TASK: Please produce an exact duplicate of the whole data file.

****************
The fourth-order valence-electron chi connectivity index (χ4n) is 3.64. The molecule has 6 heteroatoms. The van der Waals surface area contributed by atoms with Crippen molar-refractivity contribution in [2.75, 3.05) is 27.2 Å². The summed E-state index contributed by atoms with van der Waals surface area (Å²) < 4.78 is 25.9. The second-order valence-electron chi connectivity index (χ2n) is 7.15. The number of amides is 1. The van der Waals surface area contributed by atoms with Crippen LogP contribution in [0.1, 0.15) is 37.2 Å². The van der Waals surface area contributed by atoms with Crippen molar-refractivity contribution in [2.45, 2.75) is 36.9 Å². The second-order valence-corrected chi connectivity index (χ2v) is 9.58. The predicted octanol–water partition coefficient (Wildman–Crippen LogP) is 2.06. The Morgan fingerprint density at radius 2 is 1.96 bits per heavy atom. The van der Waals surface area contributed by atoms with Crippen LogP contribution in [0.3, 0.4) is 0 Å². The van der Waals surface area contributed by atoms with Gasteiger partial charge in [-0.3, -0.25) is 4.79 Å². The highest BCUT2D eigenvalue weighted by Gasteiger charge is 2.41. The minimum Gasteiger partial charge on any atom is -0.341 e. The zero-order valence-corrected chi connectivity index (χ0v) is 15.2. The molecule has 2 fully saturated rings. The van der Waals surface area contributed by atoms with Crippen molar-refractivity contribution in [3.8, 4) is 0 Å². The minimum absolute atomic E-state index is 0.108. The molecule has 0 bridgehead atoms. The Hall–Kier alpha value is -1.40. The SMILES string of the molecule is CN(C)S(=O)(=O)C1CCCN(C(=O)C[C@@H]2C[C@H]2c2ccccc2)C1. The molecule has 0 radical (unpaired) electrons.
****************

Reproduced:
The fourth-order valence-electron chi connectivity index (χ4n) is 3.64. The molecule has 6 heteroatoms. The van der Waals surface area contributed by atoms with Crippen molar-refractivity contribution in [2.75, 3.05) is 27.2 Å². The summed E-state index contributed by atoms with van der Waals surface area (Å²) < 4.78 is 25.9. The second-order valence-electron chi connectivity index (χ2n) is 7.15. The number of amides is 1. The van der Waals surface area contributed by atoms with Crippen LogP contribution in [0.1, 0.15) is 37.2 Å². The van der Waals surface area contributed by atoms with Crippen molar-refractivity contribution in [2.45, 2.75) is 36.9 Å². The second-order valence-corrected chi connectivity index (χ2v) is 9.58. The predicted octanol–water partition coefficient (Wildman–Crippen LogP) is 2.06. The Morgan fingerprint density at radius 2 is 1.96 bits per heavy atom. The van der Waals surface area contributed by atoms with Crippen LogP contribution in [0.3, 0.4) is 0 Å². The van der Waals surface area contributed by atoms with Gasteiger partial charge in [-0.3, -0.25) is 4.79 Å². The highest BCUT2D eigenvalue weighted by Gasteiger charge is 2.41. The minimum Gasteiger partial charge on any atom is -0.341 e. The zero-order valence-corrected chi connectivity index (χ0v) is 15.2. The molecule has 2 fully saturated rings. The van der Waals surface area contributed by atoms with Crippen molar-refractivity contribution in [3.8, 4) is 0 Å². The minimum absolute atomic E-state index is 0.108. The molecule has 0 bridgehead atoms. The Hall–Kier alpha value is -1.40. The SMILES string of the molecule is CN(C)S(=O)(=O)C1CCCN(C(=O)C[C@@H]2C[C@H]2c2ccccc2)C1. The molecule has 0 radical (unpaired) electrons.